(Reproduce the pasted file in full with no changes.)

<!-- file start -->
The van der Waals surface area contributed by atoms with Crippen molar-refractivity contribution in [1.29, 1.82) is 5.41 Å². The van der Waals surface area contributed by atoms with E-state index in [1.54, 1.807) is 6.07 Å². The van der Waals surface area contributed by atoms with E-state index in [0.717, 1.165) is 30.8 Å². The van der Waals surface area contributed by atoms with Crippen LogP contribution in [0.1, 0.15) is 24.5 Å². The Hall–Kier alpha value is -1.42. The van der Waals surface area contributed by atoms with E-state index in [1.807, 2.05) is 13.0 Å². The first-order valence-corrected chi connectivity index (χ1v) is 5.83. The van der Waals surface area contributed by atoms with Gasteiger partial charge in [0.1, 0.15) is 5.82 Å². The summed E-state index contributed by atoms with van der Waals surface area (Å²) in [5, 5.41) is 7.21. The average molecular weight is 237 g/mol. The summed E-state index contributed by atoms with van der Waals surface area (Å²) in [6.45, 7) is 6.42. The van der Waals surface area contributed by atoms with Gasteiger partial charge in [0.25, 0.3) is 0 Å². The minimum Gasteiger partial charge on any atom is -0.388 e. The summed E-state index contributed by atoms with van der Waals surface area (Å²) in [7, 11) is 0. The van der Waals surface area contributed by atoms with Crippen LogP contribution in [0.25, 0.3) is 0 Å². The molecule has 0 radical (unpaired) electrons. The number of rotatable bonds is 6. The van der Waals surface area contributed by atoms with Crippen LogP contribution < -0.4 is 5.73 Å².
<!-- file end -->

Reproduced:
The van der Waals surface area contributed by atoms with Crippen molar-refractivity contribution in [1.29, 1.82) is 5.41 Å². The van der Waals surface area contributed by atoms with E-state index in [1.54, 1.807) is 6.07 Å². The van der Waals surface area contributed by atoms with E-state index in [0.717, 1.165) is 30.8 Å². The van der Waals surface area contributed by atoms with Crippen LogP contribution in [0.1, 0.15) is 24.5 Å². The Hall–Kier alpha value is -1.42. The van der Waals surface area contributed by atoms with E-state index in [1.807, 2.05) is 13.0 Å². The first-order valence-corrected chi connectivity index (χ1v) is 5.83. The van der Waals surface area contributed by atoms with Gasteiger partial charge in [0.1, 0.15) is 5.82 Å². The summed E-state index contributed by atoms with van der Waals surface area (Å²) in [5, 5.41) is 7.21. The average molecular weight is 237 g/mol. The summed E-state index contributed by atoms with van der Waals surface area (Å²) in [6.45, 7) is 6.42. The van der Waals surface area contributed by atoms with Gasteiger partial charge in [0.25, 0.3) is 0 Å². The minimum Gasteiger partial charge on any atom is -0.388 e. The summed E-state index contributed by atoms with van der Waals surface area (Å²) in [7, 11) is 0. The van der Waals surface area contributed by atoms with Crippen LogP contribution in [0.25, 0.3) is 0 Å². The molecule has 0 radical (unpaired) electrons. The number of rotatable bonds is 6. The van der Waals surface area contributed by atoms with Crippen LogP contribution < -0.4 is 5.73 Å².